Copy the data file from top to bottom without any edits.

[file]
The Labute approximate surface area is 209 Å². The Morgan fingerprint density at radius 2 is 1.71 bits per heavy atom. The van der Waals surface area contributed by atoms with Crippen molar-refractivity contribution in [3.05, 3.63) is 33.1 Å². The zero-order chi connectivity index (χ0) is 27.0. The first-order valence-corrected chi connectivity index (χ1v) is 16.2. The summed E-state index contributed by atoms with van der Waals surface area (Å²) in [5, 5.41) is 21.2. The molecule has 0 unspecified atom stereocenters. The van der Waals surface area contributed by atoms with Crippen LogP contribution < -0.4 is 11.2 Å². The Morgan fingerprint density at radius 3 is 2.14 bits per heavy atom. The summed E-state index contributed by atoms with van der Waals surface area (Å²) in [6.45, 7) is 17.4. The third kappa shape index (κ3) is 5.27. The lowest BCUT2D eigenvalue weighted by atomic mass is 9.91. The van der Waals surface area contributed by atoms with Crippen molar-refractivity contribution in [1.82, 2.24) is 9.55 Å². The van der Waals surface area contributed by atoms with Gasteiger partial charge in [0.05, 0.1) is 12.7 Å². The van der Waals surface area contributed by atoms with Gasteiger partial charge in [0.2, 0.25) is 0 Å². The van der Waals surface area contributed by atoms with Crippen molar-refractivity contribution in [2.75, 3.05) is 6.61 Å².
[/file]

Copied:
The Labute approximate surface area is 209 Å². The Morgan fingerprint density at radius 2 is 1.71 bits per heavy atom. The van der Waals surface area contributed by atoms with Crippen molar-refractivity contribution in [3.05, 3.63) is 33.1 Å². The zero-order chi connectivity index (χ0) is 27.0. The first-order valence-corrected chi connectivity index (χ1v) is 16.2. The summed E-state index contributed by atoms with van der Waals surface area (Å²) in [5, 5.41) is 21.2. The molecule has 0 unspecified atom stereocenters. The van der Waals surface area contributed by atoms with Crippen LogP contribution < -0.4 is 11.2 Å². The Morgan fingerprint density at radius 3 is 2.14 bits per heavy atom. The summed E-state index contributed by atoms with van der Waals surface area (Å²) in [6.45, 7) is 17.4. The third kappa shape index (κ3) is 5.27. The lowest BCUT2D eigenvalue weighted by atomic mass is 9.91. The van der Waals surface area contributed by atoms with Crippen molar-refractivity contribution in [1.82, 2.24) is 9.55 Å². The van der Waals surface area contributed by atoms with Gasteiger partial charge in [0.05, 0.1) is 12.7 Å². The van der Waals surface area contributed by atoms with Gasteiger partial charge in [0.2, 0.25) is 0 Å². The van der Waals surface area contributed by atoms with Crippen molar-refractivity contribution in [2.75, 3.05) is 6.61 Å².